How This Woman Quit Being Self-Conscious of Her Cerebral Palsy: 'I Used to Hide Away'
Author and social media influencer Keah Brown writes about her journey toward body acceptance while living with cerebral palsy.
There are three things that I know to be absolutely true in this world: Cheesecake is delicious, Paramore is one of the best bands ever, and women are way too hard on themselves. OK, fine. The first two are just my humble opinions. But the last one I learned through years and years of anecdotal evidence. See, I spent most of my life being too hard on myself.
Here’s something you should know about me to understand the journey I’ve been on. I have cerebral palsy, which means, among other things, that I walk with a limp and have a right hand that balls into a fist and lifts itself in the air involuntarily. People stare at me everywhere I go. Because of this, I used to hide away and apologize for the space I took up. I would even use the sleeves of my shirt to cover my right hand so that no one saw my bent fingers.
This was just a small sign of the shame and anger I felt toward my body and myself.
Thankfully, I no longer feel that way. How’d I change all that? A few years ago, I forced myself to start every day by looking in the mirror and saying out loud four things that I liked about myself in that moment.
This small addition to my routine made a huge impact. I began to genuinely like the person I was for the first time in my life, and I was inspired to create a hashtag that I started using online. It was #DisabledAndCute, and I encouraged other women to use it. I wanted others to embrace what they loved about themselves and start talking about themselves in a positive way— the hashtag wound up going viral! From there, I started speaking at conferences, writing articles, and even got a book deal—The Pretty One just came out.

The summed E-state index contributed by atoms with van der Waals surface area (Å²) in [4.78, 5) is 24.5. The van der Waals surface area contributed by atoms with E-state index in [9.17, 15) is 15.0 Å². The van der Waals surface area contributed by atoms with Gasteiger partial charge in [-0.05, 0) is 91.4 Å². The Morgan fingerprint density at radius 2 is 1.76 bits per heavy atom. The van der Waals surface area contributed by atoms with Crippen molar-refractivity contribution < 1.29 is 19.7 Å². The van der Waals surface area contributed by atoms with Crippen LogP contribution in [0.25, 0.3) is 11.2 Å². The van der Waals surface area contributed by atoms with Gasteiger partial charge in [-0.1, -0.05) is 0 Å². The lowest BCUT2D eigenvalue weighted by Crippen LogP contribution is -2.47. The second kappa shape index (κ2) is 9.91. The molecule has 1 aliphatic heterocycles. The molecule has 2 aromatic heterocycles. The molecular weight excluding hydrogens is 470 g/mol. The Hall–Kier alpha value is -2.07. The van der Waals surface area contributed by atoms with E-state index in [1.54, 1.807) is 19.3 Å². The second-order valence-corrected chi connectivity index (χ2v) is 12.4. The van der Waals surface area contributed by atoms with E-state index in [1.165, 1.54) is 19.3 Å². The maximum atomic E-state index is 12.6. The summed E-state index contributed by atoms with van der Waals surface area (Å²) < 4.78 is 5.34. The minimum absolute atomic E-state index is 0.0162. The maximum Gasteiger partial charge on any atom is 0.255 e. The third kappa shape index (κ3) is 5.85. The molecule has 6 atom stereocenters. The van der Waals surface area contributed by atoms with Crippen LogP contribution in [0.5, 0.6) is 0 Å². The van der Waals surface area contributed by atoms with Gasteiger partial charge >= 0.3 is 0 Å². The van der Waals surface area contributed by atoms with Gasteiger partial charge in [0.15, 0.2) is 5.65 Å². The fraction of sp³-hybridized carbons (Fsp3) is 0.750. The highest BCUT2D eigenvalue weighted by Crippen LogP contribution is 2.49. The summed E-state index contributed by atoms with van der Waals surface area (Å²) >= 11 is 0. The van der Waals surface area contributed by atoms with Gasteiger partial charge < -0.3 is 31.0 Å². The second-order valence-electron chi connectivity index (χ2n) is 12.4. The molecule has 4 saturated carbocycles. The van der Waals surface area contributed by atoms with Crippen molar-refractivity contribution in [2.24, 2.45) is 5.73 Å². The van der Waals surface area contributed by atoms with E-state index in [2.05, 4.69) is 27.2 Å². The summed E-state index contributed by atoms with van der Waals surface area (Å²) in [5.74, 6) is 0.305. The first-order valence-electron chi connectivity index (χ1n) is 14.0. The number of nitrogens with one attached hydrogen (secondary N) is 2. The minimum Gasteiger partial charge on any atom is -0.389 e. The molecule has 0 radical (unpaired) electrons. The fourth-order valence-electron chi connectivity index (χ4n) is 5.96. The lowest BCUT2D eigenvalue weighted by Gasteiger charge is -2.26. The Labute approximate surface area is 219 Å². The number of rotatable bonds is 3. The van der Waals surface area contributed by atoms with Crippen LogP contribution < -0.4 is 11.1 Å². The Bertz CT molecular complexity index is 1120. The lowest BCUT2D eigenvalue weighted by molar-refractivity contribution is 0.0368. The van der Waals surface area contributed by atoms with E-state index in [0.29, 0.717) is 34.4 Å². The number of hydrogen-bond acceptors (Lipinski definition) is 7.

I firmly believe that without standing in front of my mirror to say those four things I like about myself, the rest of this would not have been possible. Those positive affirmations are different every day—sometimes they are about a kind act I did, sometimes they are about liking my outfit—but they all have led to a domino effect that made everything else possible. One clear sign of how far I’ve come in appreciating my body and myself? Clothes hold a totally different meaning to me now. I love shopping and have come to realize that picking clothes is about highlighting and enhancing what I have—not hiding. Just look at my book cover! That hand that I used to hide? It’s fully on display.
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